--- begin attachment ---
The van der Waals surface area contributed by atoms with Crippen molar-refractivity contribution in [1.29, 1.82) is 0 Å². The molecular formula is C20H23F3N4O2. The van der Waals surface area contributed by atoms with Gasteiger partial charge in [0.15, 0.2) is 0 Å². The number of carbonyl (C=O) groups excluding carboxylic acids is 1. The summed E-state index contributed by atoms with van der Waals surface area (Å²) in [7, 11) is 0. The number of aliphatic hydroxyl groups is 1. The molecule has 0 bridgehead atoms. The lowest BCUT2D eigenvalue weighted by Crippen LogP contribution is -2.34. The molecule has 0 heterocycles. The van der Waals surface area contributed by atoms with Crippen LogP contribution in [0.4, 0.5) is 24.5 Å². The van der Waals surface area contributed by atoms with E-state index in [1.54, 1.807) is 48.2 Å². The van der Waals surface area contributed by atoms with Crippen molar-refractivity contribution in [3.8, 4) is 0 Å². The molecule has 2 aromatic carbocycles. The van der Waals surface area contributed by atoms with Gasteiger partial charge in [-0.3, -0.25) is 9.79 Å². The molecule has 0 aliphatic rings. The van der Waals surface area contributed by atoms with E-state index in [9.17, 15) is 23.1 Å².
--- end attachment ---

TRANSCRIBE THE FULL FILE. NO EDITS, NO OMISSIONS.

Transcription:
The van der Waals surface area contributed by atoms with Crippen molar-refractivity contribution in [1.29, 1.82) is 0 Å². The molecular formula is C20H23F3N4O2. The van der Waals surface area contributed by atoms with Gasteiger partial charge in [0.15, 0.2) is 0 Å². The number of carbonyl (C=O) groups excluding carboxylic acids is 1. The summed E-state index contributed by atoms with van der Waals surface area (Å²) in [7, 11) is 0. The number of aliphatic hydroxyl groups is 1. The molecule has 0 bridgehead atoms. The lowest BCUT2D eigenvalue weighted by Crippen LogP contribution is -2.34. The molecule has 0 heterocycles. The van der Waals surface area contributed by atoms with Crippen LogP contribution in [0.4, 0.5) is 24.5 Å². The van der Waals surface area contributed by atoms with E-state index in [1.54, 1.807) is 48.2 Å². The van der Waals surface area contributed by atoms with Crippen molar-refractivity contribution in [3.8, 4) is 0 Å². The molecule has 2 aromatic carbocycles. The van der Waals surface area contributed by atoms with Gasteiger partial charge in [-0.3, -0.25) is 9.79 Å². The molecule has 0 aliphatic rings. The van der Waals surface area contributed by atoms with E-state index in [9.17, 15) is 23.1 Å².